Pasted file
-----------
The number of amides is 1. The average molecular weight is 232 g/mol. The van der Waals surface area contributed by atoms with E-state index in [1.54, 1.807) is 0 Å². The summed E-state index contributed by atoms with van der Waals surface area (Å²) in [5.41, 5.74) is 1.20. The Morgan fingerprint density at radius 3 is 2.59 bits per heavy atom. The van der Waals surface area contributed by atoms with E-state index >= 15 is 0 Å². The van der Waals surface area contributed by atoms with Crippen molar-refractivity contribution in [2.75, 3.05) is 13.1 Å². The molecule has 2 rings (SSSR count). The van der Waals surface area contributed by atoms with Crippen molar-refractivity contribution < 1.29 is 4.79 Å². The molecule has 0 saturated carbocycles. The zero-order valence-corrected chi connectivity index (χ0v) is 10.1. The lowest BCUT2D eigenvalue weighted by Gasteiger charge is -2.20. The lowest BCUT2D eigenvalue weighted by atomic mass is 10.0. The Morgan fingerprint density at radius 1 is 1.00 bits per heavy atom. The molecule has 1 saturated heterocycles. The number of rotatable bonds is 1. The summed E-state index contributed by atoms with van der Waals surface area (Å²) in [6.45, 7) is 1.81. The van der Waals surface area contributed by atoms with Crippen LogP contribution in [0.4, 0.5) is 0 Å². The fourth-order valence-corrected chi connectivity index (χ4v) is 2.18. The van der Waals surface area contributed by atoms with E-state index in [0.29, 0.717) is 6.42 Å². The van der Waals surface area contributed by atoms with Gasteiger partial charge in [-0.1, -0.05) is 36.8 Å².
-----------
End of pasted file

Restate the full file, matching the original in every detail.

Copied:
The number of amides is 1. The average molecular weight is 232 g/mol. The van der Waals surface area contributed by atoms with E-state index in [1.54, 1.807) is 0 Å². The summed E-state index contributed by atoms with van der Waals surface area (Å²) in [5.41, 5.74) is 1.20. The Morgan fingerprint density at radius 3 is 2.59 bits per heavy atom. The van der Waals surface area contributed by atoms with E-state index >= 15 is 0 Å². The van der Waals surface area contributed by atoms with Crippen molar-refractivity contribution in [2.75, 3.05) is 13.1 Å². The molecule has 2 rings (SSSR count). The van der Waals surface area contributed by atoms with Crippen molar-refractivity contribution < 1.29 is 4.79 Å². The molecule has 0 saturated carbocycles. The zero-order valence-corrected chi connectivity index (χ0v) is 10.1. The lowest BCUT2D eigenvalue weighted by Gasteiger charge is -2.20. The lowest BCUT2D eigenvalue weighted by atomic mass is 10.0. The Morgan fingerprint density at radius 1 is 1.00 bits per heavy atom. The molecule has 1 saturated heterocycles. The number of rotatable bonds is 1. The summed E-state index contributed by atoms with van der Waals surface area (Å²) in [6.45, 7) is 1.81. The van der Waals surface area contributed by atoms with Crippen LogP contribution in [0.4, 0.5) is 0 Å². The fourth-order valence-corrected chi connectivity index (χ4v) is 2.18. The van der Waals surface area contributed by atoms with E-state index in [0.29, 0.717) is 6.42 Å². The van der Waals surface area contributed by atoms with Gasteiger partial charge in [-0.1, -0.05) is 36.8 Å².